Why wouldn't you want a Microsoft party in your livingroom ?

Submitted by dag on Tue, 2009/09/29 - 11:56

I have dozens of reasons :-)

So Microsoft expects a grassroot fanbase to promote their new Windows 7 product among family and friends in every house around the world. And this will be a natural thing because everybody really wants to do this. It simply makes a lot of sense. sarcasm

Of course, people are not that spontaneous and they need a little bit of "guidance", because the last thing you want is a well-intended Windows 7 party ending up in a fight or in tears, or god-forbid, the laptop burning up in flames. So Microsoft wants to help here, by giving us advice to make this event, euhm, successful ?

So pick a few sales people, unsuit them and dress casual, stuff them in a comfortable environment (a kitchen ?), give them a few lines, make sure you have at least one african-american or asian person, let everyone talk, from time to time engage the viewer by sending him a message and look directly in the camera, smile and look like you care. Remember, make the viewer feel right at home ! And then you get this:

If I lived in that house, two things could have happened. The big escape or a real blood-bath :-)

Fact is that it feels very unnatural and I wonder what person on this planet would not see that. This commercial could come right out of a Verhoeven movie where things are made out of plastic, people are superficial and you expect aliens, lots of them. I counted four in this shot.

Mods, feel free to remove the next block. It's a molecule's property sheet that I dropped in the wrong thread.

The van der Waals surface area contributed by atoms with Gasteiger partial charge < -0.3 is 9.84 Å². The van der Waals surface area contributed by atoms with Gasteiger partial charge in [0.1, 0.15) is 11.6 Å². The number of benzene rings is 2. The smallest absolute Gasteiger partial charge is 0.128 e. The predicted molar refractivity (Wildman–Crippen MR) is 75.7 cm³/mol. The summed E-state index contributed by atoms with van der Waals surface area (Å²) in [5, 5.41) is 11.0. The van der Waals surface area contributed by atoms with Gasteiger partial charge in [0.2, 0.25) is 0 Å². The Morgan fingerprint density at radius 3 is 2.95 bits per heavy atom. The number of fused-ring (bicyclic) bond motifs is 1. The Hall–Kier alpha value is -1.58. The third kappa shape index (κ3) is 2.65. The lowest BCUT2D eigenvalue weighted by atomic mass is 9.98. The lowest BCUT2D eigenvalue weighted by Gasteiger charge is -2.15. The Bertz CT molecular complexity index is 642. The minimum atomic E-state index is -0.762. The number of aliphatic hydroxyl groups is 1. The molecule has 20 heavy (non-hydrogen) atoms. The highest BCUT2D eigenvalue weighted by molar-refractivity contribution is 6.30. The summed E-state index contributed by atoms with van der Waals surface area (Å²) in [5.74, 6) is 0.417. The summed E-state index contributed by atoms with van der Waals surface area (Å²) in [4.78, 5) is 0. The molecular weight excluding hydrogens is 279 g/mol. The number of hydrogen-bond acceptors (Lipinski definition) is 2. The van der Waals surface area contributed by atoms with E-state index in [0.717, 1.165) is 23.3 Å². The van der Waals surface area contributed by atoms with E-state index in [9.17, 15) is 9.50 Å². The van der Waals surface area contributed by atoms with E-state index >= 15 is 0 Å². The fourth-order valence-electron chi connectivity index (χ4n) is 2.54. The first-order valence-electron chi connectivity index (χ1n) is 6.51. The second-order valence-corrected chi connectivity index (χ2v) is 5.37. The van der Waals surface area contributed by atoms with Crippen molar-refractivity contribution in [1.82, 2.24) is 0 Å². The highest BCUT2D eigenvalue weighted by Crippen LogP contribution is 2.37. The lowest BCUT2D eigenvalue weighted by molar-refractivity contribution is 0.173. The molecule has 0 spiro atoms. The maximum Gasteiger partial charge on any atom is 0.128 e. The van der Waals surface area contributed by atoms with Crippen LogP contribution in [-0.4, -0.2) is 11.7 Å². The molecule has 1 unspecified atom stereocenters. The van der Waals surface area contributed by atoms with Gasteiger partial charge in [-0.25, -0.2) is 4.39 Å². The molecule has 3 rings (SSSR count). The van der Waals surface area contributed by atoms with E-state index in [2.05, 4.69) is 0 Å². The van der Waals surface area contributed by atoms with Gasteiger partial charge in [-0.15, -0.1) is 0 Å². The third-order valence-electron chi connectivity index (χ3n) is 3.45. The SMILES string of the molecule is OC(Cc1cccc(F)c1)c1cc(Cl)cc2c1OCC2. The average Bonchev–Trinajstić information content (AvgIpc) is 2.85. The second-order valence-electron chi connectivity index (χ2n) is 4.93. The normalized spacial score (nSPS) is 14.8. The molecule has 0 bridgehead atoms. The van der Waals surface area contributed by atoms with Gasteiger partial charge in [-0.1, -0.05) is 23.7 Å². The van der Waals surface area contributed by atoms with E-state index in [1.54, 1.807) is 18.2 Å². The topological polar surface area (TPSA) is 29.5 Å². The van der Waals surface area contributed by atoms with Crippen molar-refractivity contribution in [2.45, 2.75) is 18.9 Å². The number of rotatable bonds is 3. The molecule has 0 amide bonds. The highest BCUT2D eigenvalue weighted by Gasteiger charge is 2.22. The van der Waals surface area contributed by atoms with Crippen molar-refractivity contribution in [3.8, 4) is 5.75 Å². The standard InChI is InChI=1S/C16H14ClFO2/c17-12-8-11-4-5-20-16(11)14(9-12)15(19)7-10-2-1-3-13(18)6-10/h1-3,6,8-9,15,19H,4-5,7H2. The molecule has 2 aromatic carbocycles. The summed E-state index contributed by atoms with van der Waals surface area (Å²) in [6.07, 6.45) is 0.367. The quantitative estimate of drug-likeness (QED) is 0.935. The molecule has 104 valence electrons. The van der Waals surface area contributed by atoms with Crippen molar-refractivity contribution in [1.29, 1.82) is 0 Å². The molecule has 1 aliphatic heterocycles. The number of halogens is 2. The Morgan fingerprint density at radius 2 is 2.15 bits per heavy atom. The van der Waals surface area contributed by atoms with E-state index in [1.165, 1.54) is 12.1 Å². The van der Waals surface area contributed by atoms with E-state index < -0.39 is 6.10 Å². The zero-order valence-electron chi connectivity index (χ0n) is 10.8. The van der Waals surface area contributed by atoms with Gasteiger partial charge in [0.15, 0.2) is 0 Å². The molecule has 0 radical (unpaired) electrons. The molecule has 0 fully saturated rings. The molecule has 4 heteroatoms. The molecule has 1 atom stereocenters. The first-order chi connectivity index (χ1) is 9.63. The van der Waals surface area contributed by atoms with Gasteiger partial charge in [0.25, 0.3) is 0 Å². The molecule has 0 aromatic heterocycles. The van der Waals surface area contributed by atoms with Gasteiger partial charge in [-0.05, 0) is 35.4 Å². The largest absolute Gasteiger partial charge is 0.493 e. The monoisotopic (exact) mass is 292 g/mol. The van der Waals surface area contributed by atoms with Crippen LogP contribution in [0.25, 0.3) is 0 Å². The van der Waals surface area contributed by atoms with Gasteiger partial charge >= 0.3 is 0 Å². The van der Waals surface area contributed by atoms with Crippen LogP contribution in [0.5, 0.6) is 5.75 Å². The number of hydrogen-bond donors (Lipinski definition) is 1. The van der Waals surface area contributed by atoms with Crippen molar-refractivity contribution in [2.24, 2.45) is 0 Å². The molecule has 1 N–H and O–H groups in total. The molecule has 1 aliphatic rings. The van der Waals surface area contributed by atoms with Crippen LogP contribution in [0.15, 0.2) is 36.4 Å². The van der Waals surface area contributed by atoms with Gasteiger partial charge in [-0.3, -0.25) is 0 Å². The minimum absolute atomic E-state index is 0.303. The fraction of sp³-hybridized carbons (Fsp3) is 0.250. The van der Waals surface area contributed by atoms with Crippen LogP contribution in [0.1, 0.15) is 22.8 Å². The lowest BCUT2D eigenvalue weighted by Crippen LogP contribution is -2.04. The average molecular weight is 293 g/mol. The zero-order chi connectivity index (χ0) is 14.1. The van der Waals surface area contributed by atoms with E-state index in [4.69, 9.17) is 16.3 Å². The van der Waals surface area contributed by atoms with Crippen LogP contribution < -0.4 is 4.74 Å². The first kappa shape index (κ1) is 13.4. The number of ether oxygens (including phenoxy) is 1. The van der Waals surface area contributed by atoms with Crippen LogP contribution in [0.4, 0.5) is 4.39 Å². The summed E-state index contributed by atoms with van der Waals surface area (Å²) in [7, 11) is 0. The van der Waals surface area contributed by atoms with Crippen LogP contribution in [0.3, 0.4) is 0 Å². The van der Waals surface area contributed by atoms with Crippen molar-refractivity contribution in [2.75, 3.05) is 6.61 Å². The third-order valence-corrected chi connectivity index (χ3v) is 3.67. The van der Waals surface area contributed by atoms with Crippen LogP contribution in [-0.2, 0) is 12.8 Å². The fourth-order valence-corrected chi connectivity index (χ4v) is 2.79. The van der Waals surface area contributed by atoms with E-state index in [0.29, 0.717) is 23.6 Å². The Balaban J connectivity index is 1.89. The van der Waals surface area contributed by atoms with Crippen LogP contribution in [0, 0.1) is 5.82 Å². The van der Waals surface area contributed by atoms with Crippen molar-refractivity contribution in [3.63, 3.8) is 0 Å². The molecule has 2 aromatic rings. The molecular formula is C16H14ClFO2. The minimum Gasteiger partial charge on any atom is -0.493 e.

Is this Microsoft's vision of the world ? Is this the outcome of a marketing study ? If only I could have been a fly in that Redmond meeting-room.

Research has shown that our users are easy to influence when they feel at home. If we give them a message and look directly into the camera they will do as we say concisely.

Good ! Will this work on Linux and MacOSX users ?

Only if we don't blink when we talk to them.

Really ? Let's do this ! (throwing chair through room)

What were they thinking ? Maybe I need to apply reverse psychology. Maybe Microsoft wants to be alienated ? Maybe it's easier to push software through management if everyone else looks like anti-Microsoft. Maybe Microsoft wants to find out who in the blogosphere is critical of them. Which journalists they can no longer trust and which ones stay loyal, because as every respectable company they classify journalists by level of affinity.

There must be some logical explanation for this. I don't want to fall back on conspiracies.